In the end I moved the purse up to the spot next to the door where people often leave bags of groceries, umbrellas, and other things and told the driver someone left it behind. She said she’d keep an eye on it. I left and yet even now I wonder if there was something more I could have done.


Riding The Route: #25

“This is the opportunists’ route,” the bus driver told me when I said something about being the only passenger. “We might pick up one or two more people, but they mostly want another bus. They just see this one and get on not knowing where it goes but it connects to so many others.” And he had a point: the number 25 route has stops that are transfer points with bus numbers 2, 3, 5, 7, 8, 10, 15, 17, 18, 19, 21, 52, 55, and 93. “I don’t mind ridin’ alone,” he went on, “but there are too many turns!” Again, good point. A lot of buses travel a more or less straight path but there were a lot of places where the number 25 seemed like it turned every other block, winding through an area of Nashville known as “The Gulch”.

This route could also be called “the hospital route” since it takes riders by Meharry Medical Group, the St. Thomas Hospital Complex, the TriStar Centennial Hospital Complex, and within a block of Vanderbilt Hospital.

It also goes near a Krispy Kreme, if you want to get a doughnut on your way out of the hospital. Or in.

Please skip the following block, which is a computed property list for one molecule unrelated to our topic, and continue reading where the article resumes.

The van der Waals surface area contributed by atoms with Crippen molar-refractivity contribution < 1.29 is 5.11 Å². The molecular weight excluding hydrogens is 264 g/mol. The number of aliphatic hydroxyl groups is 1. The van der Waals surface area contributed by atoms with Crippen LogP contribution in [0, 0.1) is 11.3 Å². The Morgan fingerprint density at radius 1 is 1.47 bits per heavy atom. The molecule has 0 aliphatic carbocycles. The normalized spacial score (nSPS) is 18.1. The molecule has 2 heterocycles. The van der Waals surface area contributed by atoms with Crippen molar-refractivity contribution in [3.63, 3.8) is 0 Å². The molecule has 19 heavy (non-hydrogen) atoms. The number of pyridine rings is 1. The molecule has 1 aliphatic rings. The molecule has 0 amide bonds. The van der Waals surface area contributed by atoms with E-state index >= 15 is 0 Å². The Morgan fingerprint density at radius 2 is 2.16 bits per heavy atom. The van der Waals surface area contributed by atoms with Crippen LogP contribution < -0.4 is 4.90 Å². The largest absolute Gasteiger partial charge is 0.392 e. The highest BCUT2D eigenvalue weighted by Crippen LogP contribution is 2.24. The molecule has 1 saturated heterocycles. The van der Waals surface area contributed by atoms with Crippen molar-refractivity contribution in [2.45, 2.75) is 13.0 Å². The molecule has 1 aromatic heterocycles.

It then veers off through the historic Edgehill neighborhood, the one long straight stretch. Look out for the famous polar bears, originally there to advertise Polar Bear Frozen Custard shops. The bears are still there but the custard shops, unfortunately, aren’t.

Then it’s past Fort Negley and Greer Stadium, former home of the Nashville Sounds.

Along the way it goes through some nice neighborhoods, including past the Pruitt branch of the Nashville Public Library, which is in a former firehouse.

Then things take a really weird turn and the bus goes into the MTA garage on Nestor Street, next to a disused stretch of train track where some old rail cars are slowly rusting away.

And then it’s through Riverfront Park with some interesting public sculpture and some interesting party pedal cars.

Also there’s a Rolling Stones exhibit at the Musician’s Hall Of Fame here in Nashville, but that’s another story.

Four other people got on as we made the loop, and everybody had the same question: “You goin’ downtown?”

The driver always had the same answer: “Eventually.”

And eventually we did return to the Music City Central bus station. The number 25 arrives at and departs from the lower level, and as I was climbing the stairs to catch my next bus I turned around and looked back. The driver was already pulling out, this time alone.

Special Delivery.